At one point in this bloated, interminable essay, meandering hither and yon, Bottum allows as how the authors of the Manhattan Declaration were chiefly thinkers and not writers. Never was it more obvious that the reverse is true of Bottum.Dreher's joy is a little unseemly but he does make a good point or two:
Again, I agree with Jody Bottum that Catholics and other traditionalists are probably going to lose this fight, and I agree with Bottum’s analysis of why we're going to lose. That's why I have been arguing for the past few years that conservatives should rethink our strategy for prudential reasons, orienting ourselves around protecting religious freedom in the face of the inevitable. I still believe that. What I don't believe, and don't understand how any conservative can take seriously, is the hope that giving up the fight will buy the Church any goodwill, or will give the Church new credibility to speak its truths to modern people. This is wishful thinking. Ask liberal Protestants how their churches have fared since liberalizing and accepting same-sex marriage as good — a stance that is more radical than even Bottum calls for. Ask Anglican Bishop Tengatenga how much goodwill his about-face on gay marriage bought him. At least the Catholic bishops, for all their sins and failings, are going down fighting for principle instead of reaching a de facto concordat with a new order that the Church teaches is profoundly immoral.
A pretty funny comment from Rorate Caeli:
Commonweal: First Things' confessional. http://t.co/meixMb0cHs
— Rorate Caeli (@RorateCaeli) August 23, 2013
And, just for fun, here is Bottum most himself as a "writer":
What passes in the human heart is known to God alone, and the private spiritual life of T. S. Eliot may have been rich and full. But Eliot's publicly presented spirituality--the spirituality in the Four Quartets, Murder in the Cathedral, and The Rock--seems merely weak and strange. Not all spirituality is exuberant or bright, of course. There exists a real spirituality, like John Henry Newman's, that spends itself in the mad, dry attempt to make our inexact words say the exact things of faith exactly, just as there exists a real spirituality, like Gerard Manley Hopkins', that seeks the light of God most strongly in the darkness of His absence. Eliot's spirituality, however, is not precisely dry and not precisely dark; it is instead something like an exotic hothouse plant forced to a small, unlikely bloom-over-cultivated, over-nursed, and over-watched [...]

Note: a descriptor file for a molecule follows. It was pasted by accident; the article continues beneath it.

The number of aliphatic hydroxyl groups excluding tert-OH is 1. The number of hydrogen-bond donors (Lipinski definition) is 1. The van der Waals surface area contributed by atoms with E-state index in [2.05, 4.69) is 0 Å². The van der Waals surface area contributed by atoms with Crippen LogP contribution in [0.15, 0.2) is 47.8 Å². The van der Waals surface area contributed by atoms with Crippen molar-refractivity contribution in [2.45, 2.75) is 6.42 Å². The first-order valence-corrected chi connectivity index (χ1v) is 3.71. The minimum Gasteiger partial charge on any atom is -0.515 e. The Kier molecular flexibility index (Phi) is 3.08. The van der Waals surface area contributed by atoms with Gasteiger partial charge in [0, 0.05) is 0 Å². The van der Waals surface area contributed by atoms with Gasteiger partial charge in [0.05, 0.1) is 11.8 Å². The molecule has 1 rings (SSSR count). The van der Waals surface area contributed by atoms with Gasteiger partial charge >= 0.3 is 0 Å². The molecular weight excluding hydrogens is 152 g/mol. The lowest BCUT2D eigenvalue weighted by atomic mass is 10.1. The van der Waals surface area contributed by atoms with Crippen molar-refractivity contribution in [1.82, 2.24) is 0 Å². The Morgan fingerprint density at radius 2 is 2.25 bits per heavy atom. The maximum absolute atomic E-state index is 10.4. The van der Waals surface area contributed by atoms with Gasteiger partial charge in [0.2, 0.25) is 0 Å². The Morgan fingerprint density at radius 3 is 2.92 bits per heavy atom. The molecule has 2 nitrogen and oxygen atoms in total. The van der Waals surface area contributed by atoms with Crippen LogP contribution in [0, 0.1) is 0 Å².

And the mistake originates in the philosophical moves Eliot makes in "The Hollow Men" and extends in "Ash-Wednesday." The failure of modernity rests on the misguided attempt to found philosophical certainty on the self's consciousness of itself, and Eliot rightly sees modernity's failure. But his answer is to force himself to rise to consciousness of his self-consciousness-and then, when he finds that selflessness is not found there, to force himself to rise to consciousness of his self-consciousness of his self-consciousness-and then, when he finds that selflessness is not found there, to force himself to rise . . .-and then. . . . St. Augustine walked this path in the Confessions, and it drove him mad. The notion seems to be that, because we are finite, we cannot (in the real psychology of thought) follow self-consciousness to its apparent infinity; we cannot be infinitely self-conscious. Eventually, at the limit of our thought, we must arrive at a consciousness of which we cannot be self-conscious. Eventually we must arrive at a pure, selfless act of thought that may thereby think the true philosophical foundation of the self.